Google spent years collecting data on what made the best teams. Was it the most intelligent people? The hardest working? The most diverse? The research, known as the Aristotle Project, concluded that in the best teams, people experienced psychological safety. Team members must feel free to share ideas without being shut down, give feedback, take risks, have good intentions acknowledged, and experience failure knowing they still have the support of their team.
The inability for critical conversations to take place often contributes to the proliferation of unhealthy cultures. When it is not safe to talk about mismanagement, harassment, and ethical violations, the toxins spread throughout the culture. Over time, good people either let go of the notion that they can make a change or leave for a place where they can work in integrity.
Whether it is a change in your commitment to your flex-time policy or to increase the number of minorities and women in leadership, is your message unequivocal? Truthful? Inspirational?
In addition to leaders being voices for the vision of the future, we must invite others to be the carrier of the message. Trusted messengers might be your file clerk or a young associate. Let them know the difference they will make and ask them to be ambassadors.
Your change message must be perpetually repeated at every opportunity, both formally and informally. To spread the message throughout the organization and to keep it top of mind it must be emphasized at meetings, in one-on-one conversations, and in the elevator.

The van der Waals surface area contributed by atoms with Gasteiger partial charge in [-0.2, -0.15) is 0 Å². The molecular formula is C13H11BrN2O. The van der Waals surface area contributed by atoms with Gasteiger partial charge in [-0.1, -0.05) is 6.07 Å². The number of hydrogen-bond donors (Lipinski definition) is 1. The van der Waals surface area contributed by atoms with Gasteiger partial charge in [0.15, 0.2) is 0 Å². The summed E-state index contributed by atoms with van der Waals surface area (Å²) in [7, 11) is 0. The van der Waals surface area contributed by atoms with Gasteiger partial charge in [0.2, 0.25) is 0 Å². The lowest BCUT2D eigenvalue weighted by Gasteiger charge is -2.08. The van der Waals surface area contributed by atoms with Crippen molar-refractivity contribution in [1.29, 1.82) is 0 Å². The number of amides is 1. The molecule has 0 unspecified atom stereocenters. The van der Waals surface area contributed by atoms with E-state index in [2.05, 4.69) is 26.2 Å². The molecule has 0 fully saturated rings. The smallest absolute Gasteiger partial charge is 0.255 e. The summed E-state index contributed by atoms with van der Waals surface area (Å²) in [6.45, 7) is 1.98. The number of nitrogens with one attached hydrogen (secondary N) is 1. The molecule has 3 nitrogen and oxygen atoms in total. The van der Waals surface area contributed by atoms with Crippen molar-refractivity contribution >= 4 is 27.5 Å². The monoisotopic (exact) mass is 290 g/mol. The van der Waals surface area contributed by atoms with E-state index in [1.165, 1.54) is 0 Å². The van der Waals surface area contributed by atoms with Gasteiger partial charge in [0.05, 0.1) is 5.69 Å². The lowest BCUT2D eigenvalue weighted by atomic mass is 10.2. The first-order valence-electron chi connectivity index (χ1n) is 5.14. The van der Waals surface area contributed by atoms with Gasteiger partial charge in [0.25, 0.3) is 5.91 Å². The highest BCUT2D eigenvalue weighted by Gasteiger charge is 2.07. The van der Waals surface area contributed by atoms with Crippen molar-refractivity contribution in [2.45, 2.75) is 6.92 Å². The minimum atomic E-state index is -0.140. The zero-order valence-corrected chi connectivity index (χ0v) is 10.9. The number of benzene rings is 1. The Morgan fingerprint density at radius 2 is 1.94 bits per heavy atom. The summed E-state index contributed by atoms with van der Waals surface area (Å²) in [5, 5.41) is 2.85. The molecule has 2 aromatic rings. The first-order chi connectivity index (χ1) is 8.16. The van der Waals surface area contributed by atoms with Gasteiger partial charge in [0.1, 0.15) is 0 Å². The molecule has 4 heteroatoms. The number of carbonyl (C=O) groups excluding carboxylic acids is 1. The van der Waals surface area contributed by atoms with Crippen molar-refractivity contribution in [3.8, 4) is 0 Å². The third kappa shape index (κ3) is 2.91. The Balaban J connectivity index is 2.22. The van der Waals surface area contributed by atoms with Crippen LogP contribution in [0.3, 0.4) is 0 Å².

The culture did not develop overnight. Neither will it change. Plan to persist.
Empower Your Change Experts
Innovative ideas for supporting a change of culture are often shut down by those who consider themselves experts in leadership. After all, if I’ve lived law practice management for 35 years and you’ve lived it for 35 months, aren’t I the expert?
When a firm is small or new, culture is defined by the founding partners. Two weeks after a C-section delivery, I returned to my solo practice with my newborn in tow. I was unknowingly creating a culture just one step removed from a generation of hardworking, stoic German farmers.
Years later, when I was captured by the call to become a coach, the culture of our practice was expanded by the young lawyer who became my law partner. Angela would preserve some aspects of the culture and also became the guardian of growing the culture of caring.
What do you want more of? What do you want less of? Once a decision is made about the desired change, we can’t get in the way of those who willing to lead the “how.” We need to make it possible for those at all levels of the organization to contribute solutions.
Beware of the ego attached to holding on to the culture you may have invested in for years. As the boomer who founded our firm decades ago, I would have been the last person to suggest an annual Spirit Week. It has now become one of our firm’s most cherished traditions.
Above all, the leaders must demonstrate the change or the entire initiative will fail. Allocation of resources and actions aligned with your words are essential. Provide the resources and support success, and don’t get in the way.
Set high expectations for delivery. Who is leading the change? What support do they need?
How will you measure the change? What are the goals? Is there an action plan for execution? Who will be held accountable for seeing that the promised actions are taken?
If you proclaim a concern about work-life balance, but associates are made to work until midnight night after night, no slick soundbite will change a culture. If the actions of leaders don’t align with the culture change message, the lack of integrity will derail any proclaimed intentions and will only add to cynicism.
We may be excellent at the practice of law, but lots of lawyers never learn how to lead. Without training, mentoring, coaching, or experience, many are placed into leadership roles wholly unprepared. The practice of law is the practice of business, and investment in developing our lawyer to lead needed change is essential. It’s past time.
About the Author
Susan Koenig is an attorney turned executive coach, writer, and speaker. She is of counsel with Koenig|Dunne, an Omaha, Nebraska firm focusing on family law and debt resolution. Contact her at firstname.lastname@example.org.